Written by Shannon Vavra
A second lawmaker from Maryland now says it doesn’t appear that the ransomware attack in Baltimore relied on a stolen National Security Agency exploit, EternalBlue.
“It’s the federal government’s view that EternalBlue was not involved in the ransomware attack in Baltimore City,” Democratic Sen. Chris Van Hollen told CyberScoop on Monday following a briefing on Capitol Hill from NSA officials.
The briefing was organized following requests from officials who sought details on whether the government’s own exploit, which was exposed in a 2017 leak from the NSA, had been used in an attack that hobbled Baltimore for weeks. The New York Times reported May 25 that EternalBlue was used to spread the ransomware, known as RobbinHood, across networks in Baltimore and in several other American cities.
Van Hollen joined Democratic Rep. Dutch Ruppersberger in his assessment, which was based on a separate briefing from the NSA last week, that the government has determined EternalBlue was not leveraged in the attack.
Ruppersberger’s statement after his briefing with the NSA last week was less definitive; he said he was told “there is no evidence” that EternalBlue played a role in the attack, leaving room for the possibility the exploit played a role.
Baltimore for nearly a month has struggled to regain access to all its systems and restore functionality following a ransomware attack that officials say will cost the city at least $18 million. The unknown attackers encrypted thousands of computers, disrupting real estate sales, shutting down city email, water bills, health alerts and other key services.
People directly involved in the investigation into the ransomware attack had said EternalBlue was used to move across the city’s networks, the Times reported Friday.
But the evidence — or lack thereof — against EternalBlue’s use in the ransomware attack in Baltimore is piling up.
A malware analyst who obtained a sample that he has confirmed was connected to the Baltimore ransomware attack, Joe Stewart, told security journalist Brian Krebs the malware used in the RobbinHood attack did not contain EternalBlue exploit code.
“It doesn’t even have any means of spreading across networks on its own,” said Stewart, who is now consulting with the security firm Armor.
Stewart also assesses that the hackers behind the Baltimore attack launched the attack in order to promote selling RobbinHood in a ransomware-as-a-service scheme. Stewart links his assessments to a now-suspended Twitter account that appears to have been tweeting stolen documents from Baltimore.
It remains possible that EternalBlue was used to spread RobbinHood, according to Stewart, although he told Krebs this is not likely.
RobbinHood has never before used EternalBlue, which means this could just be the first instance they have been used in conjunction, security researchers have told CyberScoop.
The NSA has weighed in publicly, too. A senior cyber advisor to the NSA director, Rob Joyce, told a cybersecurity conference last week there is no “indefensible” nation-state-built tool being used to spread ransomware.
It is not clear if the NSA is basing its findings or its briefings for lawmakers on its own knowledge of the attack, or information from the ongoing Federal Bureau of Investigation’s probe into the attack.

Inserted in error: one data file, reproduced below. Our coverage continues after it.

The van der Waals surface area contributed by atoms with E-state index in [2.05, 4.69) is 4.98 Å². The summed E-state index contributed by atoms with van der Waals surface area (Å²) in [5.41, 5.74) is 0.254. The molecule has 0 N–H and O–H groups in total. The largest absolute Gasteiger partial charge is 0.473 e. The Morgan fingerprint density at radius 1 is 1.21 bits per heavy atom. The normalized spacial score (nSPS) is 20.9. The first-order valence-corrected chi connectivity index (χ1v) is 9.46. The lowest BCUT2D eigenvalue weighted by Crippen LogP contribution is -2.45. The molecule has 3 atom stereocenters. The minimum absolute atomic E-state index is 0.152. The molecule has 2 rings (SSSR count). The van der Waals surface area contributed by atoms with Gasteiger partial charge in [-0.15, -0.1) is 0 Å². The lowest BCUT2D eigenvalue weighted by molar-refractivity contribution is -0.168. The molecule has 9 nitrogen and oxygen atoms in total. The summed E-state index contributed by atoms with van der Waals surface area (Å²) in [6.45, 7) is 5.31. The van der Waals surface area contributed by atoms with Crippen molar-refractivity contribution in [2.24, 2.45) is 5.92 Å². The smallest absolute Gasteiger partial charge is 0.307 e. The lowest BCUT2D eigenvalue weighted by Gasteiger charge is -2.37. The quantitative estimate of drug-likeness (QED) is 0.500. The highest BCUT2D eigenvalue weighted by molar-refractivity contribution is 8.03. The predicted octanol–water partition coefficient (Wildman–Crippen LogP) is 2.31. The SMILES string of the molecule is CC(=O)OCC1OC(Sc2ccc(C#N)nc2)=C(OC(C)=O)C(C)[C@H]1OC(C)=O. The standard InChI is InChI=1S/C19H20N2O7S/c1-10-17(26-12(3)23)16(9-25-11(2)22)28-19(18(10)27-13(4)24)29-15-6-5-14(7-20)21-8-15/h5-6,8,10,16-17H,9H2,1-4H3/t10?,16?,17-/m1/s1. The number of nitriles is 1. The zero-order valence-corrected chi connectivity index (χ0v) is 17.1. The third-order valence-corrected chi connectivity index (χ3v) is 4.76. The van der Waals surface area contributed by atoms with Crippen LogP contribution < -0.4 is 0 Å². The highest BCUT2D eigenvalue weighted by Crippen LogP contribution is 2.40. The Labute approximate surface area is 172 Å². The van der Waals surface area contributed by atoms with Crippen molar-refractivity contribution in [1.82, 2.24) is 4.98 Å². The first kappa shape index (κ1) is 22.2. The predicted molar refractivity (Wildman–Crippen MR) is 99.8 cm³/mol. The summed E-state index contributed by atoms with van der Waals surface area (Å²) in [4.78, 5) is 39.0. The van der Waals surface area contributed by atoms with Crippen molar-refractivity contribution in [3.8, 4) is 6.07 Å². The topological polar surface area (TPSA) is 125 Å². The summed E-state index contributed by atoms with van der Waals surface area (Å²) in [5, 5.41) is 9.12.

“Different federal agencies have been investigating what happened. And the current conclusion of those federal agencies is that EternalBlue was not involved in the ransomware attack in Baltimore City,” Van Hollen said when asked if the briefing was based on the FBI investigation’s current findings.
The NSA would not comment on the contents of the briefing due to the sensitive nature of the material presented, but confirmed it had briefed lawmakers on Capitol Hill Monday.
Better preparation and mitigation
Security practitioners have suggested the Baltimore ransomware attack speaks to the broader issue of preparation and mitigation, regardless of whether EternalBlue was used. Van Hollen said he thinks there needs to be more collaboration between the Department of Homeland Security, which can offer cybersecurity expertise and support to critical infrastructure, and Baltimore City.
Microsoft released a patch for EternalBlue two years ago and IT officials in Baltimore warned years ago the city was “a natural target for hackers and a path for more attacks in the system.”
“My view is that the city should engage the Department of Homeland Security more fully to address the [attack], to sort of patch the vulnerabilities going forward, that they be sure to engage [DHS],” Van Hollen said.
Van Hollen told CyberScoop he intends to nudge DHS and the city to work together better moving forward, since his impression is that “the city has not yet gotten really engaged.”
“I’m going to be reaching out to the DHS to make sure that they connect with the city of Baltimore,” he said.
But mitigating ransomware attacks may not be enough moving forward. Preventative action is needed, according to Joyce and Van Hollen. Joyce put the onus on city administrators.
“Network administrators are responsible for ensuring that system patches are up-to-date,” Joyce said last week.
Van Hollen said he thinks the government needs to help cities across the country strengthen their systems to avoid attacks like the one in Baltimore moving forward.
“My view is the federal government should be involved in cities to help strengthen their systems to avoid this kind of attack,” Van Hollen said. “That’s where they should be: preventative.”
Representatives from DHS and Baltimore City did not immediately return requests for comment.